The Lithuanian Culture Institute has set out to fund the translation of 23 Lithuanian books by both modern and classic authors into German, English, Ukrainian, French, Italian, Greek and Russian.

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The translations will be part of the institute's Translation Grant Program, which was designed to spread Lithuanian culture internationally. “Promoting literary translations is one of the main long-term tools for cultural dissemination. A translated and published book begins new life in another country, where it is purchased and read in libraries,” said Lithuanian Culture Institute director Aušrinė Žilinskienė.

The books will be presented and sold at a number of major international book fairs, including the international Leipzig Book Fair and the London Book Fair.

Because Lithuania will be the primary guest at the Leipzig fair this year, many of the translations will be into German. However, two titles will be translated into English - Jurgis Kunčinas’ “Tūla” (trans. Elizabeth Movickas, Pica Pica Press, USA) and Ričardas Gavelis’ “Jaunojo Žmogaus Memuarai” (trans. Jayde Will, Vagabond Voices, UK).

The grant program was created in 2001. Over the last 15 years, it has funded the translation of 200 books into various languages.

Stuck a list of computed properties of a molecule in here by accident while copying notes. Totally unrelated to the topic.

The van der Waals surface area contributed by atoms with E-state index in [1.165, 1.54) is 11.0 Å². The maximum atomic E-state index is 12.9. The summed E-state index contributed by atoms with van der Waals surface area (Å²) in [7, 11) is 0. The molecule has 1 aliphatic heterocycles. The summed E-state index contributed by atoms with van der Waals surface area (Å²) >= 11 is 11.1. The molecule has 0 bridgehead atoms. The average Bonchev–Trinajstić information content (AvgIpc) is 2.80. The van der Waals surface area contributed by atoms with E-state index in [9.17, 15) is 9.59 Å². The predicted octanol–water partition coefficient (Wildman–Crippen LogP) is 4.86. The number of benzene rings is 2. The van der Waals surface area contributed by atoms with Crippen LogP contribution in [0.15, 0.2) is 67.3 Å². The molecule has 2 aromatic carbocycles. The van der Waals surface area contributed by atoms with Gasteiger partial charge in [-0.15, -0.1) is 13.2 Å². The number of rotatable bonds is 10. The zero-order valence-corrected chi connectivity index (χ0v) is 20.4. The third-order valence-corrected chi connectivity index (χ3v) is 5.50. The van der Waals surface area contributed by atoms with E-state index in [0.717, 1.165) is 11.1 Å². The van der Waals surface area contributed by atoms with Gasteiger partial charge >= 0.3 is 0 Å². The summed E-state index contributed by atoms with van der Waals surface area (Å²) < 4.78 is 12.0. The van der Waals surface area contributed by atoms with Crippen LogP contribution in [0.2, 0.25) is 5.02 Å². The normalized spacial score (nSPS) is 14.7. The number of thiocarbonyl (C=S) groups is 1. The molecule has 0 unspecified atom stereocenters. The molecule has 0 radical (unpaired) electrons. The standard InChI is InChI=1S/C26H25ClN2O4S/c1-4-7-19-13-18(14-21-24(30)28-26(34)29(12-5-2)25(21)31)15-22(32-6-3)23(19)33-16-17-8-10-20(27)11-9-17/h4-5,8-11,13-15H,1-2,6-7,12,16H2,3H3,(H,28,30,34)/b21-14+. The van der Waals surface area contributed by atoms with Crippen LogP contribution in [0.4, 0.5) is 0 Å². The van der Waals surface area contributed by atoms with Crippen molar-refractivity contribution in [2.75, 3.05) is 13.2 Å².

The program has had several success stories. For example, the translation of R. Gavelis’ novel “Vilniaus Pokeris” into French by Margarita Le Borgne received much attention in French literary press. There is great demand for the book’s editions, and the publisher that published the small book, Monsieur Toussaint Louverture, prepared a very detailed distribution plan for the work, meaning that R. Gavelis’ book has graced more than just the country’s main bookstores.

The success of A. Šlepikas’ book “Mano Vardas Marytė” (trans. Markus Roduner) was also significant. Last year, this book was translated into 4 languages – Latvian, Estonian, Polish and German. It received attention in all four countries, and German publisher Mitteldeutscher Verlag predicts that this work on a sensitive topic – the fate of German children left without families in Eastern Prussia – will be a “longseller.” Besides, as soon as the publisher heard about A. Šlepikas’ new book, „Lietaus Dievas ir Kiti,” they immediately signed a contract for the translation and publication of the new book in German. This year, “Mano Vardas Marytė” will also appear in Dutch, and several British publishers are interested as well.

Kristina Sabaliauskaitė’s book “Silva Rerum” (trans. Izabela Korybut-Daskiewicz), which was also financed by the Translation Grant Program, was well-received in Poland. The author’s excellent craft, the masterful translation and the quality publisher allowed the book to become incredibly popular.

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